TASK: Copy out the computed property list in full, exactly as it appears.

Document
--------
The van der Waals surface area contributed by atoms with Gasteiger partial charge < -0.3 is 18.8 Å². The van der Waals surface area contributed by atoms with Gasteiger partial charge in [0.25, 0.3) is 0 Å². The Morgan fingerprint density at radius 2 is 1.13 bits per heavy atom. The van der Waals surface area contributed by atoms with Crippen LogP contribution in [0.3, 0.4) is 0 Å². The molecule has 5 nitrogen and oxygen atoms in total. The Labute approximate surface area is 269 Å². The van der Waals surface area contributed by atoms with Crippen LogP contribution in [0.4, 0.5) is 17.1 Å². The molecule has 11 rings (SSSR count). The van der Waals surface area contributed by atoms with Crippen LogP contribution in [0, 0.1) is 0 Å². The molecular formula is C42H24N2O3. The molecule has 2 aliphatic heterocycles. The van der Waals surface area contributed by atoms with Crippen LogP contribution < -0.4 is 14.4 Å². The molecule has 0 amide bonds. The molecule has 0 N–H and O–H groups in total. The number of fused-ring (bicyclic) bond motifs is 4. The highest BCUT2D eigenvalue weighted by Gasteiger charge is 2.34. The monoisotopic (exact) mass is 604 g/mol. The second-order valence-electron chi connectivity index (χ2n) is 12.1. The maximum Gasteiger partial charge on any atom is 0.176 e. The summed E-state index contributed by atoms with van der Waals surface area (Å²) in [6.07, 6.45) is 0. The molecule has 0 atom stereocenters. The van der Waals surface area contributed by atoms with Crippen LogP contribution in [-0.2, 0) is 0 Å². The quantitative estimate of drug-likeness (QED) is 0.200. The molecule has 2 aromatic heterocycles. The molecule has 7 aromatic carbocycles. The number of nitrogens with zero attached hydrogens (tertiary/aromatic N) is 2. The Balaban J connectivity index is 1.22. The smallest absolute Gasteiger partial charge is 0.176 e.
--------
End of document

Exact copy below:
The van der Waals surface area contributed by atoms with Gasteiger partial charge < -0.3 is 18.8 Å². The van der Waals surface area contributed by atoms with Gasteiger partial charge in [0.25, 0.3) is 0 Å². The Morgan fingerprint density at radius 2 is 1.13 bits per heavy atom. The van der Waals surface area contributed by atoms with Crippen LogP contribution in [0.3, 0.4) is 0 Å². The molecule has 5 nitrogen and oxygen atoms in total. The Labute approximate surface area is 269 Å². The van der Waals surface area contributed by atoms with Crippen LogP contribution in [0.4, 0.5) is 17.1 Å². The molecule has 11 rings (SSSR count). The van der Waals surface area contributed by atoms with Crippen LogP contribution in [0, 0.1) is 0 Å². The molecular formula is C42H24N2O3. The molecule has 2 aliphatic heterocycles. The van der Waals surface area contributed by atoms with Crippen LogP contribution < -0.4 is 14.4 Å². The molecule has 0 amide bonds. The molecule has 0 N–H and O–H groups in total. The number of fused-ring (bicyclic) bond motifs is 4. The highest BCUT2D eigenvalue weighted by Gasteiger charge is 2.34. The monoisotopic (exact) mass is 604 g/mol. The second-order valence-electron chi connectivity index (χ2n) is 12.1. The maximum Gasteiger partial charge on any atom is 0.176 e. The summed E-state index contributed by atoms with van der Waals surface area (Å²) in [6.07, 6.45) is 0. The molecule has 0 atom stereocenters. The van der Waals surface area contributed by atoms with Crippen LogP contribution in [-0.2, 0) is 0 Å². The quantitative estimate of drug-likeness (QED) is 0.200. The molecule has 2 aromatic heterocycles. The molecule has 7 aromatic carbocycles. The number of nitrogens with zero attached hydrogens (tertiary/aromatic N) is 2. The Balaban J connectivity index is 1.22. The smallest absolute Gasteiger partial charge is 0.176 e.